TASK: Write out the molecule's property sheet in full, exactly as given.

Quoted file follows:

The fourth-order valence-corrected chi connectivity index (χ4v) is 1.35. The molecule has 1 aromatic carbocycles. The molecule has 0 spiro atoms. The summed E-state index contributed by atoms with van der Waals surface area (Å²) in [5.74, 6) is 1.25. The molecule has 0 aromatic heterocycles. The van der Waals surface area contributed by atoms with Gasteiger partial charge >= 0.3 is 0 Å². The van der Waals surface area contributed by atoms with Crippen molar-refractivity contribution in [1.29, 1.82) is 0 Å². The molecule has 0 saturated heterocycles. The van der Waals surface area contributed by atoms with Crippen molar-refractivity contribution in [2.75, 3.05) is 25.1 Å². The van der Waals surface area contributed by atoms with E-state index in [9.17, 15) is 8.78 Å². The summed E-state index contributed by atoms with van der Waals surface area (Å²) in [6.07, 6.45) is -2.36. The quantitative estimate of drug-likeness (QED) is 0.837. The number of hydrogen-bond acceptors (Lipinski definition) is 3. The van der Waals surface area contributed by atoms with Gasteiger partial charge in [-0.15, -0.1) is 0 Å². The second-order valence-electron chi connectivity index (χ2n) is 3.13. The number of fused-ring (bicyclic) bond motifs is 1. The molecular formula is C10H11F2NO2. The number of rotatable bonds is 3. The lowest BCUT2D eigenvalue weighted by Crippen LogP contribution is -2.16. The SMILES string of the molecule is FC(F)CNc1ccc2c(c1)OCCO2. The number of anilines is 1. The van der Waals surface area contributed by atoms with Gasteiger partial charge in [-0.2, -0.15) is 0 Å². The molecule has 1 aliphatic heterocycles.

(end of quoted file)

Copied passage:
The fourth-order valence-corrected chi connectivity index (χ4v) is 1.35. The molecule has 1 aromatic carbocycles. The molecule has 0 spiro atoms. The summed E-state index contributed by atoms with van der Waals surface area (Å²) in [5.74, 6) is 1.25. The molecule has 0 aromatic heterocycles. The van der Waals surface area contributed by atoms with Gasteiger partial charge >= 0.3 is 0 Å². The van der Waals surface area contributed by atoms with Crippen molar-refractivity contribution in [1.29, 1.82) is 0 Å². The molecule has 0 saturated heterocycles. The van der Waals surface area contributed by atoms with Crippen molar-refractivity contribution in [2.75, 3.05) is 25.1 Å². The van der Waals surface area contributed by atoms with E-state index in [9.17, 15) is 8.78 Å². The summed E-state index contributed by atoms with van der Waals surface area (Å²) in [6.07, 6.45) is -2.36. The quantitative estimate of drug-likeness (QED) is 0.837. The number of hydrogen-bond acceptors (Lipinski definition) is 3. The van der Waals surface area contributed by atoms with Gasteiger partial charge in [-0.15, -0.1) is 0 Å². The second-order valence-electron chi connectivity index (χ2n) is 3.13. The number of fused-ring (bicyclic) bond motifs is 1. The molecular formula is C10H11F2NO2. The number of rotatable bonds is 3. The lowest BCUT2D eigenvalue weighted by Crippen LogP contribution is -2.16. The SMILES string of the molecule is FC(F)CNc1ccc2c(c1)OCCO2. The number of anilines is 1. The van der Waals surface area contributed by atoms with Gasteiger partial charge in [-0.2, -0.15) is 0 Å². The molecule has 1 aliphatic heterocycles.